Mullus surmuletus

Family : Mullidae

Text © Giuseppe Mazza


English translation by Mario Beltramini


The Red mullet (Mullus surmuletus Linnaeus, 1758) belongs to the class of the (Actinopterygii), the ray-finned fishes, to the order of (Perciformes) and to the small family of Mullidae.

The name of the genus, “mullus”, was that given by the Romans to the mullet, fish vey much appreciated since the ancient times, so much that it is reported that Octavius purchased, for the emperor Tiberius, a huge specimen, weighing almost 2 kg, for the crazy amount of 5.000 sestertii.

The origin of the name of the species is rather complicated. The prefix “sur-” should come from “sor-”, which, in the old French means “reddish”, and “muletus” comes from “mullet”, the name given to this fish by the French and the British. In short, concluding, “mullus” = mullet and “surmelutus” = red mullet. Linnaeus wanted to emphasize the European reputation of this unmistakably coloured fish.


It is present all over the Mediterranean, Black Sea included, and, after Gibraltar Strait, along the adjacent Atlantic coasts, from Mauritania to England and to the western part of Norway.


Usually, it lives close to the coast, and rarely dives under the 90 m, and, in spite of its Italian name, “triglia di scoglio” (= reef mullet), it is found more easily on the sand than on the rocks, less off the cost and at shallower depths than the similar Mud mullet (Mullus barbatus), even if we have to add, to be fair, that for some ichthyologists these two mullets should be actually the variants of one single species.

Like a chameleon the red mullet (Mullus surmelutus) changes colour rapidly according to cases © Giuseppe Mazza

Like a chameleon the red mullet (Mullus surmelutus) changes colour rapidly according to cases © Giuseppe Mazza


Apart from the above-mentioned legendary specimen, it reaches, as a maximum, the 40 cm of length and 1 kg of weight.

It has two separate triangular dorsal fins, an anal fin almost specular to the second dorsal, a forked caudal fin, two pectorals, and, immediately under them, two ventral ones of analogous size.

The two long mobile barbels have an important tactile function for exploring the seabed looking for food.

More scarlet than the Mullus barbatus it differs for the red band and mainly for the yellow bands on the sides. But it is good to add that the colouration of the mullets depends from the contraction of the expansion of the chromatophores, the cells, located under the scales, containing the pigment. So, on the pale sandy bottoms, the mud mullet becomes pale yellow with the red of the band turning to dark brown, and in the underwater prairies the whole livery tends to the green.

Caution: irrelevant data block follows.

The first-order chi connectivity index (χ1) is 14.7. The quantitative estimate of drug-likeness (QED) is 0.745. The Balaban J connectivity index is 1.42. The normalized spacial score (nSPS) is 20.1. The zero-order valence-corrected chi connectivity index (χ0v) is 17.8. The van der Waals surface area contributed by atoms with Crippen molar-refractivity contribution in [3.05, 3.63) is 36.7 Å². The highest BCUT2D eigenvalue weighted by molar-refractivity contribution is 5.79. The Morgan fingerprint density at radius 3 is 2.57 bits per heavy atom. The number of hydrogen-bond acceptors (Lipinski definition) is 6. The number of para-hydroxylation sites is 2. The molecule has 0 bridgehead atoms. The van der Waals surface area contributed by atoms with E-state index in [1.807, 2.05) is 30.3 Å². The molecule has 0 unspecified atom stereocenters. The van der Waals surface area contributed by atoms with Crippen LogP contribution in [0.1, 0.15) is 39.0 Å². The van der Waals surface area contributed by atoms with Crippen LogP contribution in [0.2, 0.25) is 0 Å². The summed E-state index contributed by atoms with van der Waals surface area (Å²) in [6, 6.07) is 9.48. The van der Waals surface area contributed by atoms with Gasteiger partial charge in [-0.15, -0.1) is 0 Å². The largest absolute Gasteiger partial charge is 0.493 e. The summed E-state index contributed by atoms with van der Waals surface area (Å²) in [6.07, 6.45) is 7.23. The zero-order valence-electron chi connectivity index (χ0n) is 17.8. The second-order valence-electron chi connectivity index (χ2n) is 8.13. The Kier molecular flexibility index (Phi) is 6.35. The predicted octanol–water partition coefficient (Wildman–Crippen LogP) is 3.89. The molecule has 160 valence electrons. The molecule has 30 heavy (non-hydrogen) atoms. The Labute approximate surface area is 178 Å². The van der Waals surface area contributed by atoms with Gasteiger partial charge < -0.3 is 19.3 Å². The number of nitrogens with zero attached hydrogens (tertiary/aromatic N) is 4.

It should be noted that the typical vermilion colour we find by the fishmonger, appears only when the animal is traumatized, for instance, if it is harpooned by a diver. And this is well known by the fishermen, who, when extracting the mullets from the nets, scratch them with the nails in order that they die with a more appealing colour.

Ethology-Reproductive Biology

At dusk, the Mullus surmuletus is fully active. It goes around looking for crustaceans, molluscs, worms, and, if it’s the case, of some young echinoderm or some small fish. Unabated, it swallows the small preys together with the sand, which it spits immediately, quickly and very professionally.

It reproduces between April and August. The eggs are fecundated on the seabed and then surface becoming pelagic. The young, semi-transparent, when 5 mm assumes a blue colouration which will last till when they live in the high seas.

When they reach the 30 mm, the get close to the coasts, but still swim on the surface with their pelagic livery they keep longer than the Mullus barbatus, until when they are about 60 mm long, when they go down to the bottom and assume progressively the adults tints.

The vulnerability index of this species is of 39 over 100.


Mullus barbatus surmuletus Linnaeus, 1758; Mullus fuscatus Rafinesque, 1810.


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